Ubuntu pipes search queries to Amazon, worrying privacy experts

Filed Under: Featured, Linux, Privacy

UbuntuUbuntu has been everyone's favorite dark horse operating system since it first debuted eight years ago. But a new release has riled the Linux variant's once loyal fan base: piping search queries from Ubuntu's built-in search engine to the mega retailer Amazon.com and other "third parties."

Ubuntu's privacy-conscious users call it a massive breach of trust. Now online privacy group the Electronic Frontier Foundation has joined the chorus: calling the design change a "major privacy problem" that could expose Ubuntu users to everything from wireless snooping to unwanted entreaties from advertisers.

Ubuntu users concerned about privacy might consider switching to another Linux desktop environment like KDE, GNOME 3 or Cinnamon, the EFF advised.

The firestorm concerns features in the latest version of Ubuntu, dubbed "Quantal Quetzal" by Ubuntu's parent firm, Canonical, in a great tradition of bizarrely alliterative distribution names.

Released on October 18, Quetzal displayed results from Amazon's search engine interspersed with other results from searches using the integrated Unity Dash search engine. Dash is used to search both local resources and the internet, and Amazon search results are grouped in a section called "More Suggestions" on the search results page.

More suggestions in search results

The effect of the integration is disquieting.

Even innocuous search results are spiced with a variety of product-related results courtesy of Amazon.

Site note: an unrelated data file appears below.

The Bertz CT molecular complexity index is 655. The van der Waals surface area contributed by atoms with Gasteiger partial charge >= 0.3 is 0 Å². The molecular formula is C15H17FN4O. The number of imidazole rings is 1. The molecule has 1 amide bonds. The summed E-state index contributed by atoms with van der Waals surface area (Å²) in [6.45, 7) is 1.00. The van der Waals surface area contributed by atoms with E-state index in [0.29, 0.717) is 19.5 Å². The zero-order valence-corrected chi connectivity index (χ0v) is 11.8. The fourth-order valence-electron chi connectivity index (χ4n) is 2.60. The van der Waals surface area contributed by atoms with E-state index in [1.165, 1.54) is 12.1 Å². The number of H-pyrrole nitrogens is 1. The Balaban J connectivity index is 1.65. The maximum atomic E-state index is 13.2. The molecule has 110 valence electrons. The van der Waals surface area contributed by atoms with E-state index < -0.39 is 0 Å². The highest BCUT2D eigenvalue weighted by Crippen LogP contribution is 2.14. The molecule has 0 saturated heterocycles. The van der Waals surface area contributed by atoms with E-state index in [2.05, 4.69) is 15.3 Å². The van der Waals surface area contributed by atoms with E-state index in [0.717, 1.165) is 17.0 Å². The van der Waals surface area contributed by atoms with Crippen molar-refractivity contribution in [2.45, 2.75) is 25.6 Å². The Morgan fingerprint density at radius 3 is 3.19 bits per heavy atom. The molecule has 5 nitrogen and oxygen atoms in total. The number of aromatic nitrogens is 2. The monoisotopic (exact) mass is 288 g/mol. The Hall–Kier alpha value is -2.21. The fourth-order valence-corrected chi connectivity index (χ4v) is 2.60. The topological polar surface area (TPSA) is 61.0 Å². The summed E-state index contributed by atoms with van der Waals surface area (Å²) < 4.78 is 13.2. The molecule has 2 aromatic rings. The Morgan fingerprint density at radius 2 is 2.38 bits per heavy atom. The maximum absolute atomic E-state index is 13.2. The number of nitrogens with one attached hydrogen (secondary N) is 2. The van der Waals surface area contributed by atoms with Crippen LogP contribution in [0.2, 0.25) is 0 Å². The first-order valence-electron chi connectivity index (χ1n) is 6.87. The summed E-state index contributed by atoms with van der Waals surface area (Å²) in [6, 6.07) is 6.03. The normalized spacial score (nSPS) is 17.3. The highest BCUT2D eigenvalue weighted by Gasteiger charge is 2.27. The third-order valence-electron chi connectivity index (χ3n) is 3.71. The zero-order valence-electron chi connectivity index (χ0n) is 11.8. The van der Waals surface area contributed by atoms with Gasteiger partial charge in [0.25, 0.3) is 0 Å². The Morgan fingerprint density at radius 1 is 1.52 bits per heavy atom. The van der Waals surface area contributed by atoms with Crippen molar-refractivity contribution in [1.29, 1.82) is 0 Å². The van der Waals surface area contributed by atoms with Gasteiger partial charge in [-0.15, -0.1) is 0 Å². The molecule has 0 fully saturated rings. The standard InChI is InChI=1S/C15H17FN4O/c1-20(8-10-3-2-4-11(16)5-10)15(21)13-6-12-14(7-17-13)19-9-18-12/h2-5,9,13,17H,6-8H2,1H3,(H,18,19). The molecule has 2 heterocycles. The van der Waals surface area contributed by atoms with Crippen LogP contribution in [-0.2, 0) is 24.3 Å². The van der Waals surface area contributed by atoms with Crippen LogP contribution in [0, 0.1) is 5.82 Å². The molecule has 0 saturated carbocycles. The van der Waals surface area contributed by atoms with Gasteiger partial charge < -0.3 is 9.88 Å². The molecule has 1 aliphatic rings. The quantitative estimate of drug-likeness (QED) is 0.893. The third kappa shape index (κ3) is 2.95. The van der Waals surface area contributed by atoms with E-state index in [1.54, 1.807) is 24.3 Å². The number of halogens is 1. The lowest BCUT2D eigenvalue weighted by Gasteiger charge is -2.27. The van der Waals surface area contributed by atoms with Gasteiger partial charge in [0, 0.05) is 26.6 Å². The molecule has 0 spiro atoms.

In one example, posted to Reddit, a local search of an Ubuntu system for the Shotwell Linux-based photo organizer returns links to Amazon offerings like a DVD of the 1976 Broadway production of "The Taming of the Shrew", featuring actress Sandra Shotwell as Bianca.

Searching for Shotwell. Click for larger version

For searches that result in purchases, Ubuntu gets a percentage of the sale as an affiliate.

In a blog post on Monday, EFF Web developer and Linux guru Micah Lee says the feature is a major privacy breach.

"It's a major privacy problem if you can't find things on your own computer without broadcasting what you're looking for to the world," he wrote.

Exposing searches for local content to third party advertisers exposes a whole range of previously private thought and action to prying eyes. "There are many reasons why you wouldn't want any of these search queries to leave your computer," Lee continued.

The feature has a number of other serious downsides for Ubuntu users, also.

Because search results piped from Amazon are not encrypted, they're susceptible to being snooped by others, potentially giving clues as to the content of user searches on Dash (which are encrypted).

The integration gives Amazon an insight into what a particular user is interested in, along with an IP address to identify them.

Some search results - such as for DVDs - may be deemed "not safe for work." And, finally, Amazon isn't the only third party that gets access to search results.

Ubuntu said it will share the searches with other partners, including Google, ABC, the BBC, Facebook and music site 7digital. However, the company hasn't said what data it will share with each, or under what circumstances.

The outcry prompted a spirited response from Canonical CEO Mark Shuttleworth, who wrote in a blog post that the Amazon integration was just the first step in an expansion designed to make the Dash search engine "smarter."

The Amazon results are just search results - not ads, Shuttleworth argued. And users can choose not to search Amazon if they want, while future releases will make it easier to opt-out of searching across third party services, he said.

"What we have in 12.10 isn't the full experience, so those who leap to judgement are at maximum risk of having to eat their words later. Chill out," he wrote.

Part of blog post by Mark Shuttleworth